1. This is a universal health care bill.
The bill is neither universal health care nor universal health insurance.[snip]
2. Insurance companies hate this bill
This bill is almost identical to the plan written by AHIP, the insurance company trade association, in 2009.[snip]
3. The bill will significantly bring down insurance premiums for most Americans.
The bill will not bring down premiums significantly, and certainly not the $2,500/year that the President promised.[snip]
4. The bill will make health care affordable for middle class Americans.
The bill will impose a financial hardship on middle class Americans who will be forced to buy a product that they can’t afford to use.[snip]
5. This plan is similar to the Massachusetts plan, which makes health care affordable.
Many Massachusetts residents forgo health care because they can’t afford it.[snip]
6. This bill provide health care to 31 million people who are currently uninsured.
This bill will mandate that millions of people who are currently uninsured must purchase insurance from private companies, or the IRS will collect up to 2% of their annual income in penalties. [snip]
7. You can keep the insurance you have if you like it.
The excise tax will result in employers switching to plans with higher co-pays and fewer covered services.[snip]
8. The “excise tax” will encourage employers to reduce the scope of health care benefits, and they will pass the savings on to employees in the form of higher wages.
There is insufficient evidence that employers pass savings from reduced benefits on to employees.
9. This bill employs nearly every cost control idea available to bring down costs.
This bill does not bring down costs and leaves out nearly every key cost control measure, including: [snip]
10. The bill will require big companies like WalMart to provide insurance for their employees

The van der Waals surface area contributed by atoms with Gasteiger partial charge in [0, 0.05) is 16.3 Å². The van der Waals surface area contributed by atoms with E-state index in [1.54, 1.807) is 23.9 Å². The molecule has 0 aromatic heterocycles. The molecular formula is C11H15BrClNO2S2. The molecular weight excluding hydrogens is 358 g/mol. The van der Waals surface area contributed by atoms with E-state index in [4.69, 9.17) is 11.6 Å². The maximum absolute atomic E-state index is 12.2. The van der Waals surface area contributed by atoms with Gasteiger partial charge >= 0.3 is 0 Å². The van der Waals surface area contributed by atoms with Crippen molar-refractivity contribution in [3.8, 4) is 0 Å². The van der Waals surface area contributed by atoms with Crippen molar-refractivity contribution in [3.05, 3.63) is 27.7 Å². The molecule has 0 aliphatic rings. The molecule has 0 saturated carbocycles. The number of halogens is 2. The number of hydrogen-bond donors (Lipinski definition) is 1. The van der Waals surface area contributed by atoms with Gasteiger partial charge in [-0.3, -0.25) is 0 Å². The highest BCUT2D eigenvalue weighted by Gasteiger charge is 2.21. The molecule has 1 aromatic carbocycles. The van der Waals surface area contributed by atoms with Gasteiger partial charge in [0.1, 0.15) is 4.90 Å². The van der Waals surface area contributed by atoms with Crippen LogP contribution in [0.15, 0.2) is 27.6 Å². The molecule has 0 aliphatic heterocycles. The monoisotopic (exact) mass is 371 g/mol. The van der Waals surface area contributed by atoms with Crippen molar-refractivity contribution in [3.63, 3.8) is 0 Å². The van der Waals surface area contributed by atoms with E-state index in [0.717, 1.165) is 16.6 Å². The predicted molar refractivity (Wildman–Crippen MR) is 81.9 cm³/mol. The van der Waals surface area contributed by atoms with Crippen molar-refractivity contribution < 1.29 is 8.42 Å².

The bill was written so that most WalMart employees will qualify for subsidies, and taxpayers will pick up a large portion of the cost of their coverage.
11. The bill “bends the cost curve” on health care.
The bill ignored proven ways to cut health care costs and still leaves 24 million people uninsured, all while slightly raising total annual costs by $234 million in 2019.[snip]
12. The bill will provide immediate access to insurance for Americans who are uninsured because of a pre-existing condition.
Access to the “high risk pool” is limited and the pool is underfunded. It will cover few people, and will run out of money in 2011 or 2012 [snip]
13. The bill prohibits dropping people in individual plans from coverage when they get sick.
The bill does not empower a regulatory body to keep people from being dropped when they’re sick.[snip]
14. The bill ensures consumers have access to an effective internal and external appeals process to challenge new insurance plan decisions.
The “internal appeals process” is in the hands of the insurance companies themselves, and the “external” one is up to each state. [snip]
15. This bill will stop insurance companies from hiking rates 30%-40% per year.
This bill does not limit insurance company rate hikes. Private insurers continue to be exempt from anti-trust laws, and are free to raise rates without fear of competition in many areas of the country.
16. When the bill passes, people will begin receiving benefits under this bill immediately
Most provisions in this bill, such as an end to the ban on pre-existing conditions for adults, do not take effect until 2014.[snip]
17. The bill creates a pathway for single payer.
Bernie Sanders’ provision in the Senate bill does not start until 2017, and does not cover the Department of Labor, so no, it doesn’t create a pathway for single payer.
18 The bill will end medical bankruptcy and provide all Americans with peace of mind.
Most people with medical bankruptcies already have insurance, and out-of-pocket expenses will continue to be a burden on the middle class.”
…Why? WHHHHHYYYYYYYYY? Goddess help us all! I think I’m hyperventalating! Breath! Breath!
*writhes on floor*
Find a happy place! Find a happy place!